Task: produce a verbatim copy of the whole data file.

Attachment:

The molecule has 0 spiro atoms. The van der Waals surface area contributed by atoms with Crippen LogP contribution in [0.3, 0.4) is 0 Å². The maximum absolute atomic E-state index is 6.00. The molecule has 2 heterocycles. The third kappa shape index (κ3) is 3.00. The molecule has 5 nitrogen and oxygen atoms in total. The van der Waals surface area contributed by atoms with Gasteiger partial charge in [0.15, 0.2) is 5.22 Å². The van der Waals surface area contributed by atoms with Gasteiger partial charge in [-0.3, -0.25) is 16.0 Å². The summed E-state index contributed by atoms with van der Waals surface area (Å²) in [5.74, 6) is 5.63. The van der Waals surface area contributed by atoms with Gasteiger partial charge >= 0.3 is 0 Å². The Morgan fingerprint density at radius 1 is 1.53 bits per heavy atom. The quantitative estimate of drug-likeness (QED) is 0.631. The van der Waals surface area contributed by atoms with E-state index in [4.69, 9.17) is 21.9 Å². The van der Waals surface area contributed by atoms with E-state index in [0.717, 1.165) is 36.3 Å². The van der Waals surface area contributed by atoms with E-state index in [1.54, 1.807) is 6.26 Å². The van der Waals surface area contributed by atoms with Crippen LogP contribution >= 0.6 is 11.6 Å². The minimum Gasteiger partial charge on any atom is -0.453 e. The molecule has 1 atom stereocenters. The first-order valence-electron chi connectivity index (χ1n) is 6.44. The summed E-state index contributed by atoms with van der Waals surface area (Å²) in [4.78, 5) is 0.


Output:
The molecule has 0 spiro atoms. The van der Waals surface area contributed by atoms with Crippen LogP contribution in [0.3, 0.4) is 0 Å². The maximum absolute atomic E-state index is 6.00. The molecule has 2 heterocycles. The third kappa shape index (κ3) is 3.00. The molecule has 5 nitrogen and oxygen atoms in total. The van der Waals surface area contributed by atoms with Gasteiger partial charge in [0.15, 0.2) is 5.22 Å². The van der Waals surface area contributed by atoms with Gasteiger partial charge in [-0.3, -0.25) is 16.0 Å². The summed E-state index contributed by atoms with van der Waals surface area (Å²) in [5.74, 6) is 5.63. The van der Waals surface area contributed by atoms with Gasteiger partial charge >= 0.3 is 0 Å². The Morgan fingerprint density at radius 1 is 1.53 bits per heavy atom. The quantitative estimate of drug-likeness (QED) is 0.631. The van der Waals surface area contributed by atoms with E-state index in [4.69, 9.17) is 21.9 Å². The van der Waals surface area contributed by atoms with E-state index in [0.717, 1.165) is 36.3 Å². The van der Waals surface area contributed by atoms with E-state index in [1.54, 1.807) is 6.26 Å². The van der Waals surface area contributed by atoms with Crippen LogP contribution >= 0.6 is 11.6 Å². The minimum Gasteiger partial charge on any atom is -0.453 e. The molecule has 1 atom stereocenters. The first-order valence-electron chi connectivity index (χ1n) is 6.44. The summed E-state index contributed by atoms with van der Waals surface area (Å²) in [4.78, 5) is 0.